Teaching Examples


Video ‘even less interactive than print’
October 29, 2006, 1:25 pm
Filed under: Uncategorized

Sure, it’s a no-brainer when you pause to consider … but Paul Bradshaw made a good point about this:

… executives are missing a unique opportunity and picking the lazy option in opting for video instead of more innovative and engaging journalism forms.

… Video is, if anything, even less interactive than print. You cannot scan-read a video, you cannot skip to the last paragraph, or look for the intriguing subheading.

Part of the rush to video lies, I think, in the thrill of seeing the video you shot. It’s ridiculously satisfying to press the Play button and replay reality right there in that tiny window and think “I made this!”

But you know, you didn’t really make anything.

The camera made that.

After you put in a few hours of thoughtful editing, THEN you will have made something.

Video storytelling is hard work. For me, it’s a lot harder than writing. And it sure does take longer. If this were a video blog, I’d be proud if I could manage to make one post a week.

Sure, it’s easier for editors and storytellers who have been working in video for a couple of years. They work much, much faster than I do. But you know what? All but the best of them serve up Web video that would be 100 times better if it were shorter.

This goes back to what Bradshaw wrote about scanning and skipping. If you give me a 10-minute video on the Web, the only way I will ever watch it to the end is if I am tied down and forced to. I can’t keep my finger off the mouse button that long!

There are a few great tips related to this in the textbook I assign to my online journalism students, Online Journalism, by James C. Foust (from page 199):

  • Does the addition of video help tell the story to such an extent that it’s really worth the user’s time to wait for it to download and also spend the time to watch it?
  • Does it help them understand this story better than any other medium?
  • Does it add emotion or successfully convey an emotional element?
  • Is it unique — something the users have not seen before?

If you’re answering no to any of these questions, then I probably won’t watch your video online.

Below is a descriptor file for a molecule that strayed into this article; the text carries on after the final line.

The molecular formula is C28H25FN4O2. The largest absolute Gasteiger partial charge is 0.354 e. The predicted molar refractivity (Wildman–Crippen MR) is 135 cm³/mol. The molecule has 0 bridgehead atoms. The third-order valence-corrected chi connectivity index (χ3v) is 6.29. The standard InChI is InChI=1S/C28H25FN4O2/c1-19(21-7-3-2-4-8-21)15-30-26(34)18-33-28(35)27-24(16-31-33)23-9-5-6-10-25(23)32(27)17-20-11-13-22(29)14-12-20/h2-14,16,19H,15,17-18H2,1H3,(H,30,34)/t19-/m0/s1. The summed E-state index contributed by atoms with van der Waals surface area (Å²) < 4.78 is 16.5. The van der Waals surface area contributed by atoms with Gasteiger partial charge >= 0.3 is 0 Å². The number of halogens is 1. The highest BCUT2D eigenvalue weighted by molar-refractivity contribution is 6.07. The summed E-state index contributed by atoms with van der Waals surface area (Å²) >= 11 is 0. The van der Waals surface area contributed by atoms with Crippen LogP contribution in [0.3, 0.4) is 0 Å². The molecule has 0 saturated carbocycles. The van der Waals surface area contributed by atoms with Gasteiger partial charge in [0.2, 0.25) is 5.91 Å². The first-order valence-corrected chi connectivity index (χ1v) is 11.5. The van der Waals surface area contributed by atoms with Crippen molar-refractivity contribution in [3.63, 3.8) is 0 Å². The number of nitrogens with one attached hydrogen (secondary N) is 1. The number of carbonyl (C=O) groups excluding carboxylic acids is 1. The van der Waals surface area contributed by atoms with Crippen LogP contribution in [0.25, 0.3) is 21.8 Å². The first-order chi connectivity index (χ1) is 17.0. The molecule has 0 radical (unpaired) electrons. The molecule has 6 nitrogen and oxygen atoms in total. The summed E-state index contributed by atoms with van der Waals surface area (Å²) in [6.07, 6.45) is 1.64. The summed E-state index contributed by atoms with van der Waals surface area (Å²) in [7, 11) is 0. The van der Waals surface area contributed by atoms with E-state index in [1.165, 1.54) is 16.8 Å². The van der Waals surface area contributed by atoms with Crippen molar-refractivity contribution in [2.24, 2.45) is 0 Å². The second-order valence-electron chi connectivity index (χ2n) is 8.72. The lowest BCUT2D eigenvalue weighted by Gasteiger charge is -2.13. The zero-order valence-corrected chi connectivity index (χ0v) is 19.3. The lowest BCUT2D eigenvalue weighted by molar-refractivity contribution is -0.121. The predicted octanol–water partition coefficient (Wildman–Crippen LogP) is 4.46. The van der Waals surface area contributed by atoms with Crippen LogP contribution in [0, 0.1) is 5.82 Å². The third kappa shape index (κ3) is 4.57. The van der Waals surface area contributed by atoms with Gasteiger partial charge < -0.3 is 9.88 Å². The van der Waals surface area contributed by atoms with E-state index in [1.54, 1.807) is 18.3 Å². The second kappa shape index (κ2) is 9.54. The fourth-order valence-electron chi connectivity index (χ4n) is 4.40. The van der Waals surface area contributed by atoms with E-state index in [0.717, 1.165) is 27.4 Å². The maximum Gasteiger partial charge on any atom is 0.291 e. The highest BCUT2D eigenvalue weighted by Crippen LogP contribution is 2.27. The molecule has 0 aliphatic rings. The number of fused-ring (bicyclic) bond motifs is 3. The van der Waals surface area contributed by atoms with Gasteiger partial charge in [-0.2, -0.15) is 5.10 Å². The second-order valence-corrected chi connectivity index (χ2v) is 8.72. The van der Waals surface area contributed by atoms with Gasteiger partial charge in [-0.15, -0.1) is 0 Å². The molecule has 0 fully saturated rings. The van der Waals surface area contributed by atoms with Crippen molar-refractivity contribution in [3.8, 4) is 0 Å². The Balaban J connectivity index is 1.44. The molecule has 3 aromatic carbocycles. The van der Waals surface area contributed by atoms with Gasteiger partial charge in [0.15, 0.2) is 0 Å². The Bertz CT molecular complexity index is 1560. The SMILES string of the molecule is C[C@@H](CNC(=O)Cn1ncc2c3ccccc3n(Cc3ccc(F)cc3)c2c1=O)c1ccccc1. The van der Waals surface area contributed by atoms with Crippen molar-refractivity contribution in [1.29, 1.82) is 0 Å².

Update: Steve Yelvington commented: “The real revolution will be in video produced by the people formerly known as consumers.”

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4 Comments so far
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I try to stay aware of the ADHD attention spans of Internet users during production. One way I’ve tried to make my presentations more interactive is to take a complex video story and split it into topics. Each topic gets a 2-3 min. video. The user gets to choose which topic interests them, and only watch that video if they want. Also, if they choose one and then think it’s boring, they don’t have to just drop my story like a hot potato. They may choose another video instead.

Comment by Angela Grant

Angela, I think that’s the perfect approach. Send me some links. I love to see short videos in packages.

Comment by Mindy McAdams

GREAT POINT!!! I can’t even stand to watch my own videos for more than (at most) 2 minutes. Most video players cannot even “scan,” they can only jump to a different point and then they have to buffer. Especially with news video, people want the immediacy – get to the point!

And in response to Angela’s comment… breaking videos up into topics helps. But I still think we need to edit carefully. Our users are commiting their time to our video and unless we offer them something worthwhile, they are not going to come back.

WashingtonPost.com had a good video on the same-sex marriage amendment in Virginia yesterday that frustrated me because you couldn’t skip to the different “nodes” of the story. It was a great video and I watched the whole thing…but I had NO interaction. What a shame to have such great content available and not find a way to build in any interactivity…

Comment by Kristen N

One of the hardest things to learn in editing video or audio is discipline. Sometimes — many times — shorter is better. Just because you really love a shot or a quote doesn’t mean it’s the best thing for the story.

And excellent points from the textbook. Let’s not do video just because we can…

Comment by Regina




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